Thursday, December 07, 2006

Drug interaction

A drug interaction is a situation in which a substance affects the movement of a drug, i.e. the effects are increased or decreased, or they create a new effect that neither produces on its own. Classically, interaction between drugs comes to mind (drug-drug interaction). However, interactions may also survive between drugs & foods (drug-food interactions), as well as drugs & herbs (drug-herb interactions).

Generally speaking, drug interactions are greatest avoided, due to the possibility of poor or surprising outcomes. However, in some instances, drug interactions have been intentionally used to great effect, such as the co-administration of probenecid with penicillin proceeding to mass production of penicillin. Because penicillin was difficult to manufacture, it was worthwhile to find a way to decrease the amount of penicillin required for a course of therapy. Since probenecid reduces the emission of penicillin from the body, a dose of penicillin will stay around the body for a longer period of time when taken with probenecid. Hence, probenecid allows individuals to take less penicillin over classes of therapy. In the present day, probenecid is usually no longer used for this purpose, since penicillin is now produced on a large-scale basis.

A contemporary example of a drug interaction used as a benefit is the co-administration of carbidopa with levodopa (obtainable as Carbidopa/levodopa). Levodopa is used in the management of Parkinson's disease and must attain the brain in an un-metabolized state to be beneficial. When given by itself, levodopa is metabolized in the peripheral tissues exterior the brain, which decreases the effectiveness of the drug and increases the risk of unfavorable effects. However, since carbidopa inhibits the peripheral metabolism of levodopa, the co-administration of carbidopa with levodopa allows extra levodopa to reach the brain un-metabolized and also reduces the risk of side effects.

Drug interactions may be the result of different processes. These processes may include alterations in the pharmacokinetics of the drug, such as alterations in the Absorption, Distribution, Metabolism, and Excretion (ADME) of a drug. Alternatively, drug interactions may be the effect of the pharmacodynamic properties of the drug, e.g. the co-administration of a receptor adversary and an agonist for the same receptor.

Monday, December 04, 2006

Drug discovery

In medicine, biotechnology and pharmacology, drug discovery is the procedure by which drugs are discovered and/or designed. In the past the majority drugs have been discovered either by identifying the active ingredient from customary remedies or by serendipitous discovery. A new approach has been to appreciate how disease and infection are controlled at the molecular and physiological level and to aim specific entities based on this knowledge.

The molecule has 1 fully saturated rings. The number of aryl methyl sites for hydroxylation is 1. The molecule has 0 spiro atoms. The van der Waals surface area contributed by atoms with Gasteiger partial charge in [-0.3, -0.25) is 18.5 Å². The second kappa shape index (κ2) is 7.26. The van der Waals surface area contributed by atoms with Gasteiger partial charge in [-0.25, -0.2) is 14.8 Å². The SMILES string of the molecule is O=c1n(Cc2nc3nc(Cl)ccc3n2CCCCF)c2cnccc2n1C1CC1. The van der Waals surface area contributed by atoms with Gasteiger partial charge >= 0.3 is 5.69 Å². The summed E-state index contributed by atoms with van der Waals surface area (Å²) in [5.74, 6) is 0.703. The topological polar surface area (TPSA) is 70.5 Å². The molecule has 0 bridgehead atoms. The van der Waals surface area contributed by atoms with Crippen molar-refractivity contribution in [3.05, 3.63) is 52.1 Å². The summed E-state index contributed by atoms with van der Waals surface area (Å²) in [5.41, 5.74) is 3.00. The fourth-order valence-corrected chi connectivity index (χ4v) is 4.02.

The procedure of drug discovery involves the identification of candidates, synthesis, characterization, screening, and assays for therapeutic effectiveness. Once a compound has shown its price in these tests, it will begin the method of drug development prior to clinical trials.

Despite advances in technology and accepting of biological systems, drug discovery is still a long process with low rate of fresh therapeutic discovery. Information on the human genome, its series and what it encodes has been hailed as a potential windfall for drug discovery, promising to almost eliminate the bottleneck in therapeutic targets that has been one warning factor on the rate of therapeutic discovery. However, data indicates that "new targets" as opposed to "established targets" are extra prone to drug discovery project failure in common. This data corroborates several thinking underlying a pharmaceutical industry trend beginning at the twist of the twenty-first century and enduring today which finds more risk aversion in target selection between multi-national pharmaceutical companies.

The definition of "target" itself is amazing debated within the pharmaceutical industry. However, the difference between a "new" and "established" target can be made without a full considerate of just what a "target" is. This distinction is normally made by pharmaceutical companies engaged in discovery and development of little molecule therapeutics. In common, "new targets" are all those targets that are not "recognized targets" but which have been or are the topic of drug discovery campaigns. These classically include newly discovered proteins, or proteins whose function has now become clear as a consequence of basic scientific research.